So, how do I feel about it? Truthfully, I have been at a loss for words over this. I am outraged and saddened. I am thankful for cell phones with cameras but heartbroken to feel like I and my sons, must always have one on us to record any possible interactions that could go sideways. (Racist actions are not happening more frequently. They are recorded more often.) I am disgusted at the people who take advantage of peaceful protests and use them as the cover for their agenda of sowing anarchy, creating chaos and furthering the stereotype that people of color are animals that need to be subdued. I abhor rioting and looting. You will never find me out in the street, taking something that doesn’t belong to me or purposefully damaging someone else’s property to make a point. But today, I was reminded of something Dr. Martin Luther King, Jr said many years ago,

“But it is not enough for me to stand before you tonight and condemn riots. It would be morally irresponsible for me to do that without, at the same time, condemning the contingent, intolerable conditions that exist in our society. These conditions are the things that cause individuals to feel that they have no other alternative than to engage in violent rebellions to get attention.

And I must say tonight that a riot is the language of the unheard. And what is it America has failed to hear?… It has failed to hear that the promises of freedom and justice have not been met. And it has failed to hear that large segments of white society are more concerned about tranquility and the status quo than about justice and humanity.”

I wish all protests could be peaceful. The duplicity in the response to protests of racism is usually not conducive to peace. Yet, those peaceful protests (like kneeling during the National Anthem) were met with disdain, had the narrative twisted, or were largely ignored. Maybe someone who needs to hear it is listening now.

 President Donald Trump this morning, told governors that protesters must be “dominated” to regain control. This statement comes after comments last week that mentioned citizens who were looting were to be shot. That brings me to another source of frustration—pour leadership. Our country needs a voice of strength, compassion, unity, love, stability, and solidarity at times like this. Instead, we get hypocrisy, narcissism, selfishness, blame, hate, and deflection. I pray for our leaders daily. I desperately want God to have a hold on the hearts of our elected officials at all levels. These past few months have been a reminder of the importance of strong unifying leadership. It’s not all on one person. Some just get more airtime or Tweet more than others. In response, the gap of division, politically and racially, has gotten wider. Something must change.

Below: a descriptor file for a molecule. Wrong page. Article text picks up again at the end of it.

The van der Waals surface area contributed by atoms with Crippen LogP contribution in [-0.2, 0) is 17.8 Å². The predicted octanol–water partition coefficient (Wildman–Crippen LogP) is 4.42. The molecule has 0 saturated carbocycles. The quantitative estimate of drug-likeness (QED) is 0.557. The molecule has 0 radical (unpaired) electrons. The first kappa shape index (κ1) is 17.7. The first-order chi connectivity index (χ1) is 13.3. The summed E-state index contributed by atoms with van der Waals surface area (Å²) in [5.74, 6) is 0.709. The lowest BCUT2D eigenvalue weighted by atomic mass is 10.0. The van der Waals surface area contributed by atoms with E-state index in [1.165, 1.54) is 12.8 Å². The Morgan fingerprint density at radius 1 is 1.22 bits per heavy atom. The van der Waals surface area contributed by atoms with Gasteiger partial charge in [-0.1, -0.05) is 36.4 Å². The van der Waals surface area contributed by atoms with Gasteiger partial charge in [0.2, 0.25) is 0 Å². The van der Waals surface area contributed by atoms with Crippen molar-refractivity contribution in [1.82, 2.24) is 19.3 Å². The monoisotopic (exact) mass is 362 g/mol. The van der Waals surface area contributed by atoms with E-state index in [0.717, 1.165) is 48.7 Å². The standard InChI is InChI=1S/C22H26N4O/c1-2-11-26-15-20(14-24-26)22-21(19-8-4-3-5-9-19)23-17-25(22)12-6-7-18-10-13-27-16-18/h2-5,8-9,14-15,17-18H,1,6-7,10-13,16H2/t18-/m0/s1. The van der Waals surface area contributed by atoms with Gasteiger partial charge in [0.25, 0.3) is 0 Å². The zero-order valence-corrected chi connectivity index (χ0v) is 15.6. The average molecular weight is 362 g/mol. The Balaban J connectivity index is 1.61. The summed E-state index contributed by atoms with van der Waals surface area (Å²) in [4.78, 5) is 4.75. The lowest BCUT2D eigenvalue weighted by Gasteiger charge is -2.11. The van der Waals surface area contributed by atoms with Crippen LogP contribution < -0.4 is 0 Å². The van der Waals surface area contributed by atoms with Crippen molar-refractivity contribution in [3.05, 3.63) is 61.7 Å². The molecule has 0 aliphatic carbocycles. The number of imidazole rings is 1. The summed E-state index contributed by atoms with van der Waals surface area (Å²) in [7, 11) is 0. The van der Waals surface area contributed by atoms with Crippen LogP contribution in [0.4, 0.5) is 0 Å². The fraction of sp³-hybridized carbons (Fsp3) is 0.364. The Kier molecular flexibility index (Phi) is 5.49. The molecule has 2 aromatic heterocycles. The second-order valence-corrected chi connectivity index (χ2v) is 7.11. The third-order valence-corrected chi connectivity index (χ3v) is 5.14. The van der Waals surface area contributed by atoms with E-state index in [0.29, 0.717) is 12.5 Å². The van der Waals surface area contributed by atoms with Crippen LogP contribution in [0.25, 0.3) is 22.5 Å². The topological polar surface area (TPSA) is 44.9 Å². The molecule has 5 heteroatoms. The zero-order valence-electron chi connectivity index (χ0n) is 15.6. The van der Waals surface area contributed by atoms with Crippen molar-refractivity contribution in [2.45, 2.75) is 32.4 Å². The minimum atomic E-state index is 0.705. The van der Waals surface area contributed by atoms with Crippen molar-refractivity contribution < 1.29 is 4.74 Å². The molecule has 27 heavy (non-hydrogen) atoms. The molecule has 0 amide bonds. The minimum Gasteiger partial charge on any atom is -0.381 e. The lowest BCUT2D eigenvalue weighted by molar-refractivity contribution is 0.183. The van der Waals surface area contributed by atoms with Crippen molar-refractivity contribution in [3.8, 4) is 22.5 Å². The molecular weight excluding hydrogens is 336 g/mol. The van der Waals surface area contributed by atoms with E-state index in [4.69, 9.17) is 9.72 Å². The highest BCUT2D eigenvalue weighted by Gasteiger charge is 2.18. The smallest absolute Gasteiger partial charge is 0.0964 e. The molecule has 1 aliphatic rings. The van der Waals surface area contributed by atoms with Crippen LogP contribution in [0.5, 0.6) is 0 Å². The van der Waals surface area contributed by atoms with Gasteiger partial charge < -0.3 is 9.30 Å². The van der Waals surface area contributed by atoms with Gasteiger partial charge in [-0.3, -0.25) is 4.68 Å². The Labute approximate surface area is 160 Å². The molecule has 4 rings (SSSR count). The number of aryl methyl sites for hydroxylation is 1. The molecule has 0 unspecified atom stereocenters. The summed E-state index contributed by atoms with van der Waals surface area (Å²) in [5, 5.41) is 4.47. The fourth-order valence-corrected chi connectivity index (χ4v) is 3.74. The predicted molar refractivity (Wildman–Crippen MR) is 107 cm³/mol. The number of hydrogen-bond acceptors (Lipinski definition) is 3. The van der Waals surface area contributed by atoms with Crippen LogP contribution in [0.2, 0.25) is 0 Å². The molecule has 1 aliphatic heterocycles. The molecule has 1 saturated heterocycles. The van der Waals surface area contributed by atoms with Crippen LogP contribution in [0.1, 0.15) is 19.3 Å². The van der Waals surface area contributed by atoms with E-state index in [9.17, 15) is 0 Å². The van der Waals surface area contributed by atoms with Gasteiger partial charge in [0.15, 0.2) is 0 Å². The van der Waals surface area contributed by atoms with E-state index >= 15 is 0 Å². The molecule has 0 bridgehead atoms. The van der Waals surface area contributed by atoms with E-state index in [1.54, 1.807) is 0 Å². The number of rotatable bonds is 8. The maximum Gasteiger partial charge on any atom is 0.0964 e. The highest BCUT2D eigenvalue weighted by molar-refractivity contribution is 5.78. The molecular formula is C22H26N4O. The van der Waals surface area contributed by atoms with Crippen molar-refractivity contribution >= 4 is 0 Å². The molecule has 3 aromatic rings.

America needs Jesus now more than ever! The church, as the hands, feet, and mouthpiece of Jesus, must take a stand to promote love and unity in this country. It starts within. The church must be unified. It must stand out in our culture as a beacon of truth, love, and hope. Christians must be agents of peace and facilitators of reconciliation. I’m not called to pastor every church. I’ll start with the guy I see in the mirror every morning, and I’ll lead those under my leadership to shine brightly amid the darkness. I’ve got two more weeks. During that time, I will be praying fervently, praying for wisdom for myself, for our elected officials, and community leaders. I’m praying for my church and all the other churches that serve my community. We have an unprecedented opportunity to have a lasting impact for the kingdom of God on a world that is hurting and desperate for unity and hope.

If you’ve read this far, please pray with me and for me. I have some healing to do, and a mountain to climb. I’m learning and growing every day. To my white friends and family, know that I love you. Please don’t take my anger and frustration at racism as anger and frustration at you. I appreciate you, your support, and your willingness to walk through these things with me. I know I do not see the world through a perfect lens, but I have committed my life to a perfect Savior, Jesus Christ. I am reminded of the Apostle Paul’s words as he pleaded with the Lord about his thorn in the flesh.

“Three times I pleaded with the Lord about this, that it should leave me. But he said to me, ‘My grace is sufficient for you, for my power is made perfect in weakness.’ Therefore, I will boast all the more gladly of my weaknesses, so that the power of Christ may rest upon me. 10 For the sake of Christ, then, I am content with weaknesses, insults, hardships, persecutions, and calamities. For when I am weak, then I am strong.”- 2 Corinthians 12:8-10